But one day, my mother arrives at the Resistance encampment without the armlet. The Nightbringer has failed. I feel his fury, overlaid by that yawning sadness. He arrives in a torch-lit barracks and speaks to a familiar silver-faced woman. Keris Veturia.
He tells Keris where she can find my parents. He tells her what they will be doing.
Traitor! You led them to their deaths! I rage at him, forcing myself further into his mind. Why? Why the armlet?
I fly with him deep into the past, streaming along the winds to the far-flung Forest of Dusk. I feel his desperation and panic for his people. They face a grave danger at the hands of a Scholar coven bent on stealing their power, and he cannot get to them fast enough. Too late, he howls in the memory. I am too late. He cries out the names of his kin as a shock wave ripples out from the center of the Forest, throwing him into darkness.
An explosion of pure silver—a Star, the Scholars’ weapon—used to imprison the jinn. I expect it to disintegrate—I know the story. But it does not. Instead, it shatters into hundreds of shards flung across the land. Shards that are picked up by Mariners and Scholars, Martials and Tribesmen. Fashioned into necklaces and armlets, spearheads and blades.
The Nightbringer’s rage steals my breath. For he cannot simply take back these pieces. Each time he finds one, he must ensure that it is offered freely, in absolute love and trust. For that is the only way he can reassemble the weapon that imprisoned his people, so he might set them free again.
My stomach churns as I hurtle through his memories, watching as he transforms himself into husband or lover, son or brother, friend or confidant—whatever is necessary to get the lost shards. He becomes whomever he transforms into. He creates them—he is them. He feels what a human would feel. Including love.
And then I watch as he discovers me.
I see myself through his eyes: a nobody, a naïve little girl come to beg the Resistance for aid. I watch as he realizes who I am and what I possess.
It is torture to witness how he deceived me. How he used information stolen from my brother to win me over, to get me to trust him, to care for him. In Serra, he’d been close—so close—to getting me to fall for him. But then I gave Izzi the freedom he’d offered me, and I disappeared with Elias. And his carefully wrought plan fell to pieces.
And all the while, he had to keep his cover among the Resistance in order to carry out a plan months in the making: persuading the rebels to kill the Emperor and rise up in the Scholar revolution.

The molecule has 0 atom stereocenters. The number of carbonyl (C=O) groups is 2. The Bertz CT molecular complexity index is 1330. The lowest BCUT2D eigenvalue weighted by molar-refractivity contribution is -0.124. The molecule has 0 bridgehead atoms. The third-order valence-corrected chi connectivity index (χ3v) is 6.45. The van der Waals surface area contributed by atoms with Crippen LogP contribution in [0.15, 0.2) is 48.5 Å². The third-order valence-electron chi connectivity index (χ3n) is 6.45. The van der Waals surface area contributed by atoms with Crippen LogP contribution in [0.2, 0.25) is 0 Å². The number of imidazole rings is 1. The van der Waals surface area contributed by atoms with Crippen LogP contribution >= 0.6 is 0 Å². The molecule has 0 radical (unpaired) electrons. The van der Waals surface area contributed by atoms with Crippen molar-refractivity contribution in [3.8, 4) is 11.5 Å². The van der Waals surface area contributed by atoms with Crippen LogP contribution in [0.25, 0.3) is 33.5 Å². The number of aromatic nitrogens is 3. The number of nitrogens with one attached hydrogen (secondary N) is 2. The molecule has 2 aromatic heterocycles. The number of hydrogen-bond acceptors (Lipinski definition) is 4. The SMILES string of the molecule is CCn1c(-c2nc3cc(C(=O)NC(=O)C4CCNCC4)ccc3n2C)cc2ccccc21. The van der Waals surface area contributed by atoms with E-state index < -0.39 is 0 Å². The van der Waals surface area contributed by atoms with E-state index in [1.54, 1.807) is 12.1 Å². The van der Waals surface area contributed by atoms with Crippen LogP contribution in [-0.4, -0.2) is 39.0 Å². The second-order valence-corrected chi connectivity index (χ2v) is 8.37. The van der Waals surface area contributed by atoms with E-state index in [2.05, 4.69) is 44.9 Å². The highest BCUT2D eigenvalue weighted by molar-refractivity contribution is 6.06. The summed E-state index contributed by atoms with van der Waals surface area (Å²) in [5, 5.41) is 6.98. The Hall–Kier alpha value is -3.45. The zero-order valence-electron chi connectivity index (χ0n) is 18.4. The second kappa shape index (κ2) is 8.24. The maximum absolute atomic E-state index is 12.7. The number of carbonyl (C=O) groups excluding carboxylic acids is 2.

Two actions that allowed the Commandant to unleash an unchecked genocide upon my people. It was the Nightbringer’s revenge for what the Scholars did to his kin centuries before.
A hundred little things suddenly make sense: How cold he was when he first met me. How well he seemed to know me, even when I hadn’t told him about myself. How he used his voice to soothe me. How strange the weather was when Elias and I first set out from Serra. How the attacks on us by supernatural creatures stopped after he arrived with Izzi.
No, no, you liar, you monster—
As soon as I think it, I sense something deep within him that underlies every memory and shakes me to my core: a sea of regret he strives to hide, stirred into madness as if by some great tempest. I see my own face, then Lis’s face. I see a child with brown braids and an ancient silver necklace. I see a smiling, crook-backed Mariner holding a silver-topped cane.
Haunted. It is the only word to describe what I see. The Nightbringer is haunted.
As the full weight of what this creature is rolls over me, I gasp, and he casts me from his mind—and his body. I fly back a dozen feet, slamming into a tree and sinking to the ground, breathless.
My armlet glimmers on his tenebrous wrist. The silver—tarnished black for most of my life—gleams now, as if made of starlight.
“What in the skies are you?” he hisses. The words trigger a memory: the efrit back in Serra, asking me the same thing. You say what am I, but what are you?
A frosty night wind blows into the clearing, and the Nightbringer rises up on it. His eyes are still fixed on me, hostile and curious. Then the wind whooshes past, taking him with it.
The woods are silent. The skies above are still. My heart thuds as madly as a Martial war drum. I close my eyes and open them, waiting to wake up from this nightmare. I reach for my armlet, needing the comfort it offers, the reminder of who I am, what I am.
But it is gone. I am alone.
“You’re getting close, Elias.”
When I fall into the Waiting Place, Shaeva stares at me. There is a crispness to her—to the trees and the sky—that makes it seem as if this is my reality and the waking world is the dream.
I look around curiously—I have only ever woken up amid the thick trunks of the Forest. But this time, I stand atop a rocky bluff that overlooks the trees. The River Dusk surges below, blue and white beneath the bright winter sky.
“The poison is nearly to your heart,” Shaeva says.
Death so soon. “Not yet,” I make myself say through numb lips, squelching the fear that threatens. “I need to ask you something. I beg you, Shaeva, hear me out.” Pull it together, Elias. Make her understand how important this is. “Because if I die before I’m ready, I will haunt these damn trees forever. You’ll never be rid of me.”
Something crosses her face, a flicker of disquiet that fades in less than a second.
“Very well,” she says. “Ask.”